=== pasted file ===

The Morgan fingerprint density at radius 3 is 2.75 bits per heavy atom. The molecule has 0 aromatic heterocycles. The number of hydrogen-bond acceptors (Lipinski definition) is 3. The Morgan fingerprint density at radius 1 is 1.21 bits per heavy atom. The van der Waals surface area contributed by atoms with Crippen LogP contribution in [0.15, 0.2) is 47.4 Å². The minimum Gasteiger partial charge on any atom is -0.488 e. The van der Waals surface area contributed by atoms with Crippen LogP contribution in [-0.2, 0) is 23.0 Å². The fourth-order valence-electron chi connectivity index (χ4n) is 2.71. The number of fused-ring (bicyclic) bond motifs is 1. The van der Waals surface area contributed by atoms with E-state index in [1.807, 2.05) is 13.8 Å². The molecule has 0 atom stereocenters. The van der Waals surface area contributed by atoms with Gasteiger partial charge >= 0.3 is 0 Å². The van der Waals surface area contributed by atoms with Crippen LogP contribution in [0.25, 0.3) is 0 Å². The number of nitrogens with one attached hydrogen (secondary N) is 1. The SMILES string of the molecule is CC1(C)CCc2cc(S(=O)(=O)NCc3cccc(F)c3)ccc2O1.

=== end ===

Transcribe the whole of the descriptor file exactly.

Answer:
The Morgan fingerprint density at radius 3 is 2.75 bits per heavy atom. The molecule has 0 aromatic heterocycles. The number of hydrogen-bond acceptors (Lipinski definition) is 3. The Morgan fingerprint density at radius 1 is 1.21 bits per heavy atom. The van der Waals surface area contributed by atoms with Crippen LogP contribution in [0.15, 0.2) is 47.4 Å². The minimum Gasteiger partial charge on any atom is -0.488 e. The van der Waals surface area contributed by atoms with Crippen LogP contribution in [-0.2, 0) is 23.0 Å². The fourth-order valence-electron chi connectivity index (χ4n) is 2.71. The number of fused-ring (bicyclic) bond motifs is 1. The van der Waals surface area contributed by atoms with E-state index in [1.807, 2.05) is 13.8 Å². The molecule has 0 atom stereocenters. The van der Waals surface area contributed by atoms with Gasteiger partial charge >= 0.3 is 0 Å². The van der Waals surface area contributed by atoms with Crippen LogP contribution in [0.25, 0.3) is 0 Å². The number of nitrogens with one attached hydrogen (secondary N) is 1. The SMILES string of the molecule is CC1(C)CCc2cc(S(=O)(=O)NCc3cccc(F)c3)ccc2O1.